Submissive urination is a fairly common problem, especially with smaller dogs and puppies. However, sometimes it can be difficult to determine if the urination is caused by other issues, such as:
The following guide can help you determine whether your dog is submissively urinating, and give you helpful tips to stop the problem.
Is My Dog Submissively Urinating?
When a dog urinates suddenly due to anxiety, fear, or because they’re timid, it’s called submissive urination. Most puppies will stop submissively urinating after they reach one year old. However, it can continue into adulthood.
The act of urinating submissivly is meant to communicate that they’re not a threat. Among dogs this is completely normal and acceptable behavior, but it can be quite frustrating for an owner to have to deal with on a regular basis.
Fortunately, submissive urination is both preventable and easily treated. If you suspect your dog might have developed it, or will develop it in the future, there’s no reason to worry.
Why Is My Dog Submissively Urinating?
Here’s the bad news: it’s most likely you or your other family members that are causing your dog’s reaction. Your dog is trying to tell you that you’re doing something that makes them nervous or frightened.
The good news: you can easily modify your actions to calm and reassure your dog. You’re not being a bad owner, you just have a shy dog that you need to be extra gentle with. Here’s a few tips for preventing a reaction:
- DON’T pet them on top of their head. The shadow from your hand and your looming figure can scare them
- DON’T encourage excited or frantic behavior within the first 10 minutes of greeting them
- DON’T overly scold them. This can worsen the behavior, not to mention eroding their trust in your, and there are better, calmer ways to achieve the desired behavior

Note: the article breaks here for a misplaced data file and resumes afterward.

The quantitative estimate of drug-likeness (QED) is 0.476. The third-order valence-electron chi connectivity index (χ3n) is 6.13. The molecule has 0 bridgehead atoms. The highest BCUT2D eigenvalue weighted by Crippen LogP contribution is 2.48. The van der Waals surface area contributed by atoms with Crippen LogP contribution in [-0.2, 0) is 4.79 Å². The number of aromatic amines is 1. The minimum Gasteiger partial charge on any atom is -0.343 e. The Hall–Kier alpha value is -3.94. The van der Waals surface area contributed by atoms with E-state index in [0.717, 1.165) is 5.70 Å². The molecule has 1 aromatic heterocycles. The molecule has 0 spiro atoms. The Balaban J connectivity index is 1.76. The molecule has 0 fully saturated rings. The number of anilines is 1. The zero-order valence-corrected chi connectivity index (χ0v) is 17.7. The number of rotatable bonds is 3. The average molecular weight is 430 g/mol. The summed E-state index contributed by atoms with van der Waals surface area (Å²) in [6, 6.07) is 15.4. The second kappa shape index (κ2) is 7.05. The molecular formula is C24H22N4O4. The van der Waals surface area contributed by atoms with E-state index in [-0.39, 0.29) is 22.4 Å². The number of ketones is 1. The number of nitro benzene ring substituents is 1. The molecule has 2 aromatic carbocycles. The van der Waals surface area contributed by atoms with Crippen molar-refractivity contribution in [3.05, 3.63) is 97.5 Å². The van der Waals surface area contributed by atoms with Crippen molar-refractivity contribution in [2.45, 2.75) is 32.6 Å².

- DO ignore them within the first 10 minutes that you see them
- DO pet them slowly and gently (after the first 10 minutes) underhanded on their chest or under their chin
- DO speak softly when you greet them
- DO let them come to you, rather than reaching out.
Following these simple guidelines drastically reduces the chance that you’ll trigger a reaction.
How Do I Prevent My Dog From Submissively Urinating?
You have to tell your dog that they can relax around you in a way that they understand. By sending specific calming signals to your dog, they will eventually know that there’s nothing to be afraid of.
Try using these signs to calm your dog:
- Avoid eye contact
- Speak softly and gently
- Fake yawn
- “Paw” the ground
- Lower yourself (squat down & turn sideways to the dog)
- Scratch your belly
Body language is incredibly important to dogs. These actions are doginese for “I’m not a threat.”
If your dog is urinating when visitors arrive, teach your friends and family to ignore them for the first ten minutes of their visit. You can also have the visitors use calming signals mentioned above.
This communicates that they’re nervous too, or that your dog’s excitement is making them nervous. This typically calms your dog while getting them accustomed to guests.
At DogBoy’s we love our timid dogs and have classes specifically designed to accommodate their needs. If you’re having trouble with submissive urination or want some tips on how to train a shy dog, don’t hesitate to contact us today.
Laying Dog by Alan Levine
Sad Pug by Hannah K